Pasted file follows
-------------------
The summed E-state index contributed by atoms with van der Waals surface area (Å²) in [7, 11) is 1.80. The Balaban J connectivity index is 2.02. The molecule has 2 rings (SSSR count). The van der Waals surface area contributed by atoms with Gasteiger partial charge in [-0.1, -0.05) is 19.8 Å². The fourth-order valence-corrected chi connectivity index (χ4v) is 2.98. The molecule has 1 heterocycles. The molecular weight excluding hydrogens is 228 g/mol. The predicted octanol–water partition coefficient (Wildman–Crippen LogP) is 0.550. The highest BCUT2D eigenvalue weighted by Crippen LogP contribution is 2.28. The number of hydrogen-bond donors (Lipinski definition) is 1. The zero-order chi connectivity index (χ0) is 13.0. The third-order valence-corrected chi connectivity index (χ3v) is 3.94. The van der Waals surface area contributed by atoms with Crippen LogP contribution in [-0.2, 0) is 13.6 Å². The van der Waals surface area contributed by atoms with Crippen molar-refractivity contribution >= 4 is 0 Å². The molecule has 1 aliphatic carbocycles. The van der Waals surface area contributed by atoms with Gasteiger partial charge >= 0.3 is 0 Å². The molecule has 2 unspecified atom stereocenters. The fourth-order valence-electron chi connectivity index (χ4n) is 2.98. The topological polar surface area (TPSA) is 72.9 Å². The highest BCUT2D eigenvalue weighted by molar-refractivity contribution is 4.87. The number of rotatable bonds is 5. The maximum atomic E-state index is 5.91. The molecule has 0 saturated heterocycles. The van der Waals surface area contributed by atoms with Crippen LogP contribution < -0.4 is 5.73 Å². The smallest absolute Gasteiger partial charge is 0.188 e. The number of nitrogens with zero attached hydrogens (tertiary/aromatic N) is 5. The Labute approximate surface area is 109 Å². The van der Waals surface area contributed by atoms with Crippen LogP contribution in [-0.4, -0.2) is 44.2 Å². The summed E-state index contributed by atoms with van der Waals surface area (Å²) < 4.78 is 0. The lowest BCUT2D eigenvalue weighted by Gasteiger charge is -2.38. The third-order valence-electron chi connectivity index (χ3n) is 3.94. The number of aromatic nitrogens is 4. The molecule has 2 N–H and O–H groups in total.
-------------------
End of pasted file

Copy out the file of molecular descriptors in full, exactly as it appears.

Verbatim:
The summed E-state index contributed by atoms with van der Waals surface area (Å²) in [7, 11) is 1.80. The Balaban J connectivity index is 2.02. The molecule has 2 rings (SSSR count). The van der Waals surface area contributed by atoms with Gasteiger partial charge in [-0.1, -0.05) is 19.8 Å². The fourth-order valence-corrected chi connectivity index (χ4v) is 2.98. The molecule has 1 heterocycles. The molecular weight excluding hydrogens is 228 g/mol. The predicted octanol–water partition coefficient (Wildman–Crippen LogP) is 0.550. The highest BCUT2D eigenvalue weighted by Crippen LogP contribution is 2.28. The number of hydrogen-bond donors (Lipinski definition) is 1. The zero-order chi connectivity index (χ0) is 13.0. The third-order valence-corrected chi connectivity index (χ3v) is 3.94. The van der Waals surface area contributed by atoms with Crippen LogP contribution in [-0.2, 0) is 13.6 Å². The van der Waals surface area contributed by atoms with Crippen molar-refractivity contribution >= 4 is 0 Å². The molecule has 1 aliphatic carbocycles. The van der Waals surface area contributed by atoms with Gasteiger partial charge >= 0.3 is 0 Å². The molecule has 2 unspecified atom stereocenters. The fourth-order valence-electron chi connectivity index (χ4n) is 2.98. The topological polar surface area (TPSA) is 72.9 Å². The highest BCUT2D eigenvalue weighted by molar-refractivity contribution is 4.87. The number of rotatable bonds is 5. The maximum atomic E-state index is 5.91. The molecule has 0 saturated heterocycles. The van der Waals surface area contributed by atoms with Crippen LogP contribution < -0.4 is 5.73 Å². The smallest absolute Gasteiger partial charge is 0.188 e. The number of nitrogens with zero attached hydrogens (tertiary/aromatic N) is 5. The Labute approximate surface area is 109 Å². The van der Waals surface area contributed by atoms with Crippen LogP contribution in [-0.4, -0.2) is 44.2 Å². The summed E-state index contributed by atoms with van der Waals surface area (Å²) < 4.78 is 0. The lowest BCUT2D eigenvalue weighted by Gasteiger charge is -2.38. The third-order valence-electron chi connectivity index (χ3n) is 3.94. The number of aromatic nitrogens is 4. The molecule has 2 N–H and O–H groups in total.